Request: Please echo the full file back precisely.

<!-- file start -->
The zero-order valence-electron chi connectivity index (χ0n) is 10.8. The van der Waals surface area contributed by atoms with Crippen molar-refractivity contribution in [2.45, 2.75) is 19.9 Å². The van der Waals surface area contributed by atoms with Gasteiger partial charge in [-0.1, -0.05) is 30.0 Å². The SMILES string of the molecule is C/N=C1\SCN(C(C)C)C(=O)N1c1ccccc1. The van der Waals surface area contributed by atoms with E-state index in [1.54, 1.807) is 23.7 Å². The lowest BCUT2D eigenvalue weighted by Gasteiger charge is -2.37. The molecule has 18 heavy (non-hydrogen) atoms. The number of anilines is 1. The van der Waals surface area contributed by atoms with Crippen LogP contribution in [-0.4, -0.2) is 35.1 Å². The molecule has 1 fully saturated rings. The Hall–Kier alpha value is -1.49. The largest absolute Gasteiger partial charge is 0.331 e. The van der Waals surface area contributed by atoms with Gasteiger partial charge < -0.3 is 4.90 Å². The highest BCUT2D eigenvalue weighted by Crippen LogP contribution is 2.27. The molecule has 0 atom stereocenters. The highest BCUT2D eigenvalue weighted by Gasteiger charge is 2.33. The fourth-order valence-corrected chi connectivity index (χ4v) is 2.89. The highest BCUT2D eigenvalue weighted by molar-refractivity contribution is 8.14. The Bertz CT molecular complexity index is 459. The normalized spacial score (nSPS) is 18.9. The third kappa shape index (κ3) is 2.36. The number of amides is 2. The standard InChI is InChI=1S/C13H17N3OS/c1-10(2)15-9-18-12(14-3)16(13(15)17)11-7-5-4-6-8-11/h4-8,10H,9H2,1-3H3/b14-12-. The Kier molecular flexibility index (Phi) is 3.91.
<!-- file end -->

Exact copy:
The zero-order valence-electron chi connectivity index (χ0n) is 10.8. The van der Waals surface area contributed by atoms with Crippen molar-refractivity contribution in [2.45, 2.75) is 19.9 Å². The van der Waals surface area contributed by atoms with Gasteiger partial charge in [-0.1, -0.05) is 30.0 Å². The SMILES string of the molecule is C/N=C1\SCN(C(C)C)C(=O)N1c1ccccc1. The van der Waals surface area contributed by atoms with E-state index in [1.54, 1.807) is 23.7 Å². The lowest BCUT2D eigenvalue weighted by Gasteiger charge is -2.37. The molecule has 18 heavy (non-hydrogen) atoms. The number of anilines is 1. The van der Waals surface area contributed by atoms with Crippen LogP contribution in [-0.4, -0.2) is 35.1 Å². The molecule has 1 fully saturated rings. The Hall–Kier alpha value is -1.49. The largest absolute Gasteiger partial charge is 0.331 e. The van der Waals surface area contributed by atoms with Gasteiger partial charge < -0.3 is 4.90 Å². The highest BCUT2D eigenvalue weighted by Crippen LogP contribution is 2.27. The molecule has 0 atom stereocenters. The highest BCUT2D eigenvalue weighted by Gasteiger charge is 2.33. The fourth-order valence-corrected chi connectivity index (χ4v) is 2.89. The highest BCUT2D eigenvalue weighted by molar-refractivity contribution is 8.14. The Bertz CT molecular complexity index is 459. The normalized spacial score (nSPS) is 18.9. The third kappa shape index (κ3) is 2.36. The number of amides is 2. The standard InChI is InChI=1S/C13H17N3OS/c1-10(2)15-9-18-12(14-3)16(13(15)17)11-7-5-4-6-8-11/h4-8,10H,9H2,1-3H3/b14-12-. The Kier molecular flexibility index (Phi) is 3.91.